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Making Food Fun

Working Together to Make Food Fun

There are many ways to involve your child in building healthy eating habits. Include your child as you shop and cook, and also take time to share meals together. You’ll be building family relationships while encouraging habits that last a lifetime.
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Now Playing: Let's Go Food Shopping
  • Let's Go Food Shopping
  • Parent Tip: Cook as a Family
  • Eat Together!
  • It's Snack Time
  • Try, Try, Again Song
  • Parent Tip: Introduce new Food
  • Parent Tip: Garden as a Family

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Let's Go Food Shopping: To Market, to Market
Involve your child in grocery shopping! It is a great way to focus on making healthy food choices as a family. Try to stay around the edges of the grocery store as you shop. That’s where you will find fresh fruits and vegetables, low-fat dairy, and whole-grain breads. The inner aisles often have packaged foods that are less nutritious and more expensive. When shopping with your young child, ask him to find fruits and vegetables in every color of the rainbow. He could also point out anytime foods (fruits, veggies, whole-wheat bread, low-fat milk, or whole grains).
Parent Tip: Go Food Shopping as a Family: Whipping up Fun in the Kitchen
Cook together! Cooking with your child makes meals special. You’re helping your child learn about healthy choices and spending quality time with each other. Include your child in simple activities such as pouring or measuring ingredients. As you are making meals together, expose him to the smell and taste of new foods. Children are more likely to try new foods if they are involved in making meals.  
Eat Together: Family Food Time
The whole family might not always be able to eat together, but finding time to eat with your child has many benefits. Sharing meals and snack times is a great way to talk about your child’s day, discuss her concerns, or share stories. You can also introduce new foods, teach your child about healthy choices, and be a healthy eating role model! 
Watch and Talk: After watching the video, have your child describe the Bear family’s problem. How did they solve it? Talk about what your child likes most about family mealtimes. 
Play and Do: Let your child play the Family Food game. Then choose a recipe and plan the steps needed to make it together. Guide your child on how to be safe in the kitchen by pointing out things to avoid, like the stove, or by explaining that sharp knives should only be used by adults.
It's Snack Time: The Snack Factor
Healthy snacks are an important part of what your child eats each day. Talk about healthy snack foods: fruits, vegetables, whole-grain crackers, or low-fat yogurt. Get into the habit of packing healthy snacks before you leave the house. It will help you save money. Plus, you’ll get more nutrients from your healthy snack choices than from packaged foods.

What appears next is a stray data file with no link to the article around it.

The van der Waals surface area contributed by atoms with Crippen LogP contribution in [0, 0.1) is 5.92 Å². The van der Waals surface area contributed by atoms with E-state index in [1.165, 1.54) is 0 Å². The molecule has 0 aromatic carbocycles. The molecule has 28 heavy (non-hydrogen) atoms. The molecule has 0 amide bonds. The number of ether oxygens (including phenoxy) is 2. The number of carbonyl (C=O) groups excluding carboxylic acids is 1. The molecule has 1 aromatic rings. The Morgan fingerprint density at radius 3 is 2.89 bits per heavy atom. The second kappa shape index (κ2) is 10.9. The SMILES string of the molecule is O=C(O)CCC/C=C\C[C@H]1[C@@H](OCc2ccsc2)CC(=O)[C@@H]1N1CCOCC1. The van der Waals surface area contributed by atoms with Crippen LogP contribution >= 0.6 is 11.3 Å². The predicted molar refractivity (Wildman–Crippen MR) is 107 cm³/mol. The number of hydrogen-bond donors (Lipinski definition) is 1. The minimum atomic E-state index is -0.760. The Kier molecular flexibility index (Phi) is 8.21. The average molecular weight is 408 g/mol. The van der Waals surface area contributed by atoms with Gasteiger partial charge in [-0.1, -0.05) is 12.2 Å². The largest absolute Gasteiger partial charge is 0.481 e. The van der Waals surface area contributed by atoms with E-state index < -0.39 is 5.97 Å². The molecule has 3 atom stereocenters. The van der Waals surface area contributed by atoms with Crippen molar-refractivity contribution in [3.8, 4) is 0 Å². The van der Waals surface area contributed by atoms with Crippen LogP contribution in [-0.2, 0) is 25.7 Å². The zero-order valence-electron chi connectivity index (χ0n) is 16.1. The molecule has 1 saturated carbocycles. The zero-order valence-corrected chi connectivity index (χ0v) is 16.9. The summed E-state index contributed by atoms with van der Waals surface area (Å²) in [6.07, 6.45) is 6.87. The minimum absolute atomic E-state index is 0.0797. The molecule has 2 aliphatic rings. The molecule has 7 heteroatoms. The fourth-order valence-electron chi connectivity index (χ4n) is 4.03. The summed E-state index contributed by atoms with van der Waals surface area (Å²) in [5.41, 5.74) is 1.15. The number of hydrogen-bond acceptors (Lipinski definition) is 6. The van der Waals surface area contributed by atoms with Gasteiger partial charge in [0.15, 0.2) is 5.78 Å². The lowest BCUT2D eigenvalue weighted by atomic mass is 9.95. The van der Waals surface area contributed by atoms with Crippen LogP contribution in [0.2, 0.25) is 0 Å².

Watch and Do: After watching the video, visit the “Healthy Snacks” playlist (see below) with your child. Once he knows all about healthy snacks, involve your child in planning and making them! Have even more fun with a snack theme, such as a favorite color (orange carrots with orange cantaloupe slices; white bananas with nonfat white cottage cheese).
Try, Try Again! Song: Try Something New
Your child might have favorite foods that he likes to eat at every meal, but it is important to let him experiment with new tastes and textures. Encourage your whole family to try new foods. Serve one new food at a time, as serving too many new foods can be overwhelming. Be patient. Many young children need to try a food about 10 times before deciding they like it.
Watch and Do: In this video, Elmo tries a new food and discovers he likes it! Offer your child a new food. Ask him to describe how it tastes, feels, and smells. Then let him taste it. If he doesn’t love it right away, remember to try again another time. Congratulate your child for trying!
Parent Tip: Introduce new Food: Adventures in Eating
Trying a variety of foods gives your child more choices at mealtimes.  Introduce new foods by combining them with some of his favorite foods. Try serving a new vegetable with his favorite low-fat dip. Or try different ways to enjoy the same food. See which ways are his favorites. If he doesn’t like baked sweet potatoes, try serving them mashed, pureed, or boiled. If he didn’t like the taste of raw broccoli, try steaming it.
Parent Tip: Garden as a Family
Growing fruits and vegetables is an inexpensive way to get healthy foods and a fun way to spend time as a family. If you don’t have the space for a garden at home, try planting fresh herbs in a window box or tomatoes in a pot. You might also look for a community garden in your neighborhood.


About This Project

FOOD FOR THOUGHT: EATING WELL ON A BUDGET is a bilingual, multimedia program designed to help support families who have children between the ages of 2 and 8 and are coping with uncertain or limited access to affordable and nutritious food. 

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